Facts about the Golden Horseshoe
Posted: May 17, 2000
Golden Horseshoe Facts:
- The Golden Horseshoe originated in the early 1700s in colonial Virginia when then-Governor Alexander Spotswood saw the need for exploration of the land west of the Allegheny Mountains, most of which is now West Virginia. The governor organized a party of about 50 men to explore the frontier. At the end of the exploration, he presented each member of the party with a golden horseshoe. Translated from Latin, the inscription on each horseshoe read, "Thus it was decided to cross the mountains." On the other side was written,"Order of the Golden Horseshoe." Because of this, the recipients became known as "The Knights of the Golden Horseshoe."
- The Golden Horseshoe is probably the most coveted award bestowed upon West Virginia students each year. During the induction ceremony, students kneel and the State Superintendent, using an antique sword, dubs students as "ladies" or "knights" of the Golden Horseshoe.
- The Golden Horseshoe Test has been administered in West Virginia since 1931 and is the longest-running program of its kind in any state.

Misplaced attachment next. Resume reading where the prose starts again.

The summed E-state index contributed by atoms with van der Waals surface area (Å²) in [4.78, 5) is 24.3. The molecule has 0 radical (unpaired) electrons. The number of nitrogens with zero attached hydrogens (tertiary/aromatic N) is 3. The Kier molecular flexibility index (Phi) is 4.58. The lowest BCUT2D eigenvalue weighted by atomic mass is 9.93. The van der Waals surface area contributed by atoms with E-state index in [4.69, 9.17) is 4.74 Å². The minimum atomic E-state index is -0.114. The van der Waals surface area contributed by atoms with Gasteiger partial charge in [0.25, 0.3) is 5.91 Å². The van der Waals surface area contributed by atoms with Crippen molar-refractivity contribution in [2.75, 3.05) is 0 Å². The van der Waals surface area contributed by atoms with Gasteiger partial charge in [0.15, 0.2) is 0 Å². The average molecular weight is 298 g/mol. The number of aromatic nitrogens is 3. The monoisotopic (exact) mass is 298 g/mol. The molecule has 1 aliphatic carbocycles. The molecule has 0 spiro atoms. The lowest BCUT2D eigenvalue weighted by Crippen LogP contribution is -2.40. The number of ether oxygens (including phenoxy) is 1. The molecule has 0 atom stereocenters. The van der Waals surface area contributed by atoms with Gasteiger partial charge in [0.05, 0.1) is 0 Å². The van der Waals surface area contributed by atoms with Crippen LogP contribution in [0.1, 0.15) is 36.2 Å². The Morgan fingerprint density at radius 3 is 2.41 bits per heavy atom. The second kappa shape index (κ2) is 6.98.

- Two hundred twenty-one West Virginia eighth graders receive the award each year. The two top-scoring students from each county are given the award (total of 110), as are another 110 students selected throughout the state based on population. In addition, the top-scoring student from the West Virginia School for the Deaf and Blind is presented the award.
- Recipients during the past seven decades include citizens from all walks of life, state Supreme Court justices, legislators, attorneys, business leaders and educators.
- In conversations with Department of Education officials, West Virginia native Homer Hickam (http://www.homerhickam.com) indicated that his one regret was not winning the Golden Horseshoe award as a student. The author of "October Sky" was presented an honorary Golden Horseshoe award in 1999 because of all the positive reinforcement he has given the state.